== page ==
Larger species can be seen a little further out at remote sites such as the giant grouper, Napoleon wrasse, reef sharks, ribbon-tailed stingrays and, in August and from October through January, the spectacular whale shark.
The Outer Islands have fewer divers and are never crowded. This is where the large groupers can be seen including the potato bass as well as silver tip, grey reef and nurse sharks and sometimes a hammerhead shark.
For those who prefer not to get wet, but would like to see some of the amazing marine life just below the surface of the water, there are glass bottom boats. Tours are available that will take visitors around the islands, stop for swimming or snorkelling and include a picnic lunch.
The Domaine de Val des Pres is a showcase of traditional Creole culture. Located on Mahe, it is a National Heritage site and an eco-tourism site as well as a national monument. The village is open Monday through Friday from eight in the morning to four in the afternoon and the craft workshops are open from nine in the morning to five in the afternoon. Admission to the village is free.
The village consists of five main attractions that highlight the architecture, crafts and arts as well as the cooking of the traditional Creole. The Gran Kaz Planation House was built in 1870, the La Kaz Rosa is a 20th century working class home and there are 12 workshops that produce local crafts. The Maison de Coco is a house built entirely of coconut products. It is a gift shop with gifts made from all parts of the coconut tree. The restaurant offers the spicy, traditional Creole dishes.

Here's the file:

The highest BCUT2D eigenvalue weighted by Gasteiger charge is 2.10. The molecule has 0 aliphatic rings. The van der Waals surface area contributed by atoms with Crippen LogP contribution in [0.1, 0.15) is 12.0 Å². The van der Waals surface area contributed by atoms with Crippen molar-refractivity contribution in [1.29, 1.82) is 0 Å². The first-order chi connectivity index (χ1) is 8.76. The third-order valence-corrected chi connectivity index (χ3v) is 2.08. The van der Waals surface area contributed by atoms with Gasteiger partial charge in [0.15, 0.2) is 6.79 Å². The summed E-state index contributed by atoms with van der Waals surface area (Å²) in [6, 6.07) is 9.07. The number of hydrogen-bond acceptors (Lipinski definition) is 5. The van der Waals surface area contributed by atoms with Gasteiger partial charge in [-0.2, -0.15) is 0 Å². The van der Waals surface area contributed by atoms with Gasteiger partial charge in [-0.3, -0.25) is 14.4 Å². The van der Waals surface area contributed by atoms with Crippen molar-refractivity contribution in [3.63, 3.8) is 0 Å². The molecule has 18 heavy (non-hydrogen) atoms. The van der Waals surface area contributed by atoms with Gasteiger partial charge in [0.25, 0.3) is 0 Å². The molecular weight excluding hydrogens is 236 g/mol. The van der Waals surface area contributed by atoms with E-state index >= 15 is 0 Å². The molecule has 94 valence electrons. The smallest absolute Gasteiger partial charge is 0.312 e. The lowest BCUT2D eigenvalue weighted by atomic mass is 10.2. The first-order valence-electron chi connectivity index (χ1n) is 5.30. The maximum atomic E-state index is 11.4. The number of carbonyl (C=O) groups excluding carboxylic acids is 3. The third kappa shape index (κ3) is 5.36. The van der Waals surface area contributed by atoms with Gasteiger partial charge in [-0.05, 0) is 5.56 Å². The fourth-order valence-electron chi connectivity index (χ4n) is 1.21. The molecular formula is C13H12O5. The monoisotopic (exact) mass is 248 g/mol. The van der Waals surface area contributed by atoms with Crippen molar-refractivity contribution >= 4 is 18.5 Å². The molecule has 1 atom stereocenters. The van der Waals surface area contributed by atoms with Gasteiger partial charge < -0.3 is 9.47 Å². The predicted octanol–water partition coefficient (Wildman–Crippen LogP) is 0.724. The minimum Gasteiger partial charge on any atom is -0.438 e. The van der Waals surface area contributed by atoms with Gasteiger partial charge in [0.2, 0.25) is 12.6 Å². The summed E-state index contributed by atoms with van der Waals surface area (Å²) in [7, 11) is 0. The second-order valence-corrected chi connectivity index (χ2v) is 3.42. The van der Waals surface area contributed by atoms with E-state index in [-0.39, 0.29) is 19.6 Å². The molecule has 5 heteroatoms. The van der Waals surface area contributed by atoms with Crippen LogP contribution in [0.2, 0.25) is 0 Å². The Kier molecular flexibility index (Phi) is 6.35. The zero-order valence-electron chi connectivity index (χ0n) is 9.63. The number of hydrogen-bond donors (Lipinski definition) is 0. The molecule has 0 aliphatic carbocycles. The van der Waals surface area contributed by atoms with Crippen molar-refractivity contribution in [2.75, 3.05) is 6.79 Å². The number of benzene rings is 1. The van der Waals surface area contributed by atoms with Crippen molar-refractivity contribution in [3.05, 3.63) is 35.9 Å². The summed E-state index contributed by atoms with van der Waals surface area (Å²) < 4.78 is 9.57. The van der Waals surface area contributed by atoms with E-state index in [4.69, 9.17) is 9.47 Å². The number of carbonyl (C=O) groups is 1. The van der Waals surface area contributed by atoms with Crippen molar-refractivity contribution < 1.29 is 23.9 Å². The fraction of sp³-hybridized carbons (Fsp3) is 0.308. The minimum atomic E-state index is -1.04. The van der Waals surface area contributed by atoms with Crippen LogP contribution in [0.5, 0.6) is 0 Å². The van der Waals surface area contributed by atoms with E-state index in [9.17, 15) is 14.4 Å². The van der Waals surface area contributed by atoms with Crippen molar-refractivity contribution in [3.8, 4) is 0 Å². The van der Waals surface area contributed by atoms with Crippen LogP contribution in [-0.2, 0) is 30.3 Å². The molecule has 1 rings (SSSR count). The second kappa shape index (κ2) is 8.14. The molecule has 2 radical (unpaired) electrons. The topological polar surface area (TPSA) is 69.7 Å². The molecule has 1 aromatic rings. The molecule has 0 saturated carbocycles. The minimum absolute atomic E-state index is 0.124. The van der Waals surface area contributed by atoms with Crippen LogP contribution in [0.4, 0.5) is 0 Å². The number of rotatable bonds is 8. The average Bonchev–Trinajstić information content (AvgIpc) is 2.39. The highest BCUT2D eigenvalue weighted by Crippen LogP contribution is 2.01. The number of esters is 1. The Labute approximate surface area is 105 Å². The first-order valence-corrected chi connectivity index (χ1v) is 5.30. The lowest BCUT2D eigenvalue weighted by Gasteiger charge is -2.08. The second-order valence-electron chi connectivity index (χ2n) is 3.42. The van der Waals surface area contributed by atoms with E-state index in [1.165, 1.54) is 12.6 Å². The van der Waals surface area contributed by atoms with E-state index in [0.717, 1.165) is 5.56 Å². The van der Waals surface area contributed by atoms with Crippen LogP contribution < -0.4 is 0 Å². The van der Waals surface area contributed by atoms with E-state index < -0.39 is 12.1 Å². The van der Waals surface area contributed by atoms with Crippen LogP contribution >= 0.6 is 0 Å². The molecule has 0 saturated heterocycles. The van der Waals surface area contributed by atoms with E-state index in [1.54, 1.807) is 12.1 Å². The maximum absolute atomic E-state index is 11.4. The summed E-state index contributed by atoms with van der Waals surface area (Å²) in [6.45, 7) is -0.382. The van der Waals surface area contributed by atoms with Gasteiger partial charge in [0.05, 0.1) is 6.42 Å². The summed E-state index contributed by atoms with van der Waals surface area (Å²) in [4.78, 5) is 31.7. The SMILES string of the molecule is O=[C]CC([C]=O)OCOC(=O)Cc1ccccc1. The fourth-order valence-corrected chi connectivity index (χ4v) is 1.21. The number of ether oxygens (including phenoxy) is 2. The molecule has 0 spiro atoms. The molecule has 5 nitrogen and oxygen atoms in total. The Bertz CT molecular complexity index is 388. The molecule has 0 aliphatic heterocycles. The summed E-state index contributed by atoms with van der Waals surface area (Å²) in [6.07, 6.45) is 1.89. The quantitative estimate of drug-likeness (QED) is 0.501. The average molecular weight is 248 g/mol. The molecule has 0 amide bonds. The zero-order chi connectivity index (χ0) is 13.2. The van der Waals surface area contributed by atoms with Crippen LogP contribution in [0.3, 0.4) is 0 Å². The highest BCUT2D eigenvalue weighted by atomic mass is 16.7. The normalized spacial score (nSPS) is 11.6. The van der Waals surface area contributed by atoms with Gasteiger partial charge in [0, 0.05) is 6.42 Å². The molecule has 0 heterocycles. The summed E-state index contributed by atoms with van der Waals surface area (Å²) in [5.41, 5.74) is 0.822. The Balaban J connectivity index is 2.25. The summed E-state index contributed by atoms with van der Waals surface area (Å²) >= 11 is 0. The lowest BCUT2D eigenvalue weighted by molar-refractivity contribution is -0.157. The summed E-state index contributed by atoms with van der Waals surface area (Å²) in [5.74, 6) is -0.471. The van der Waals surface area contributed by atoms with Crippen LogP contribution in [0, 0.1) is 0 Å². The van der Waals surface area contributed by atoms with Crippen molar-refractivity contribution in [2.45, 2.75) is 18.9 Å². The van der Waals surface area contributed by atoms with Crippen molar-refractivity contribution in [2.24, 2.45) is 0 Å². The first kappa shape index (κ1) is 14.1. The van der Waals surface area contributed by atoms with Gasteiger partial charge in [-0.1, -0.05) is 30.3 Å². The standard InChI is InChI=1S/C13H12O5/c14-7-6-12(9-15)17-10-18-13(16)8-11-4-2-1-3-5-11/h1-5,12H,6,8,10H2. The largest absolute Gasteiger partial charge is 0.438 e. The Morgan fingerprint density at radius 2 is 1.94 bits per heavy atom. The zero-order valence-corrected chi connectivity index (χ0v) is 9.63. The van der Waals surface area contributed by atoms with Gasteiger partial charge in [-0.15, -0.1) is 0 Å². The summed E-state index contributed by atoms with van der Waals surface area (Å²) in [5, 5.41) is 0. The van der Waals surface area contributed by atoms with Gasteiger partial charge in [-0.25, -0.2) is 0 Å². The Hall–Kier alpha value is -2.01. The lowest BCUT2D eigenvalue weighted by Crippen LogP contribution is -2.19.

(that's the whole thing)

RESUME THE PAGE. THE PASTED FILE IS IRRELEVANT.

This island has almost no motorized vehicles and everyone gets around in carts or on foot. It has the L’Union Estate where horseback riding is available as well as one of the most photographed beaches in the world. The facility is open from seven in the morning to five in the afternoon. It consists of a huge Plantation House surrounded by gigantic boulders and landscaped gardens.
The Seychelles does not have theme parks and manmade attractions to entertain children, but it does have some of the most environmentally pure regions where nature lovers can experience a small part of the world that has not been corrupted by humans or other alien species in any way. It also has some of the most exciting beach resorts with fantastic water sports, hiking, biking, fishing and boating that are available for children to experience.